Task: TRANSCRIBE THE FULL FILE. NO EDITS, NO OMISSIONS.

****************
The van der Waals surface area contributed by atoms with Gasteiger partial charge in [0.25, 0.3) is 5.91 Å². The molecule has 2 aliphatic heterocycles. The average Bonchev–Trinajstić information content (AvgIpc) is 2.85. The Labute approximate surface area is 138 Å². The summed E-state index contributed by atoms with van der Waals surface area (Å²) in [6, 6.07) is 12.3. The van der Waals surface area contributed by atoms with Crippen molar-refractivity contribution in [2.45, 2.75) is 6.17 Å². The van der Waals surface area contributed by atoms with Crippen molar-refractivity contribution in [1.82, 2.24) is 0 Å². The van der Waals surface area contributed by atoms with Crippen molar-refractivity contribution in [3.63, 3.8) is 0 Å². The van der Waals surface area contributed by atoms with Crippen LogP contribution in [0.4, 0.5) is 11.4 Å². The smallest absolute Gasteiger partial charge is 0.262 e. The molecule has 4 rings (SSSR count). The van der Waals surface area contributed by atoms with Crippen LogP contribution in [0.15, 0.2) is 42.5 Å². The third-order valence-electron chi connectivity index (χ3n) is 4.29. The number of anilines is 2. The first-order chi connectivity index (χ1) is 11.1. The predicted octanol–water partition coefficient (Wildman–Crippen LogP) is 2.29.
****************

The van der Waals surface area contributed by atoms with Gasteiger partial charge in [0.25, 0.3) is 5.91 Å². The molecule has 2 aliphatic heterocycles. The average Bonchev–Trinajstić information content (AvgIpc) is 2.85. The Labute approximate surface area is 138 Å². The summed E-state index contributed by atoms with van der Waals surface area (Å²) in [6, 6.07) is 12.3. The van der Waals surface area contributed by atoms with Crippen molar-refractivity contribution in [2.45, 2.75) is 6.17 Å². The van der Waals surface area contributed by atoms with Crippen molar-refractivity contribution in [1.82, 2.24) is 0 Å². The van der Waals surface area contributed by atoms with Crippen molar-refractivity contribution in [3.63, 3.8) is 0 Å². The van der Waals surface area contributed by atoms with Crippen LogP contribution in [0.4, 0.5) is 11.4 Å². The smallest absolute Gasteiger partial charge is 0.262 e. The molecule has 4 rings (SSSR count). The van der Waals surface area contributed by atoms with Crippen LogP contribution in [0.15, 0.2) is 42.5 Å². The third-order valence-electron chi connectivity index (χ3n) is 4.29. The number of anilines is 2. The first-order chi connectivity index (χ1) is 11.1. The predicted octanol–water partition coefficient (Wildman–Crippen LogP) is 2.29.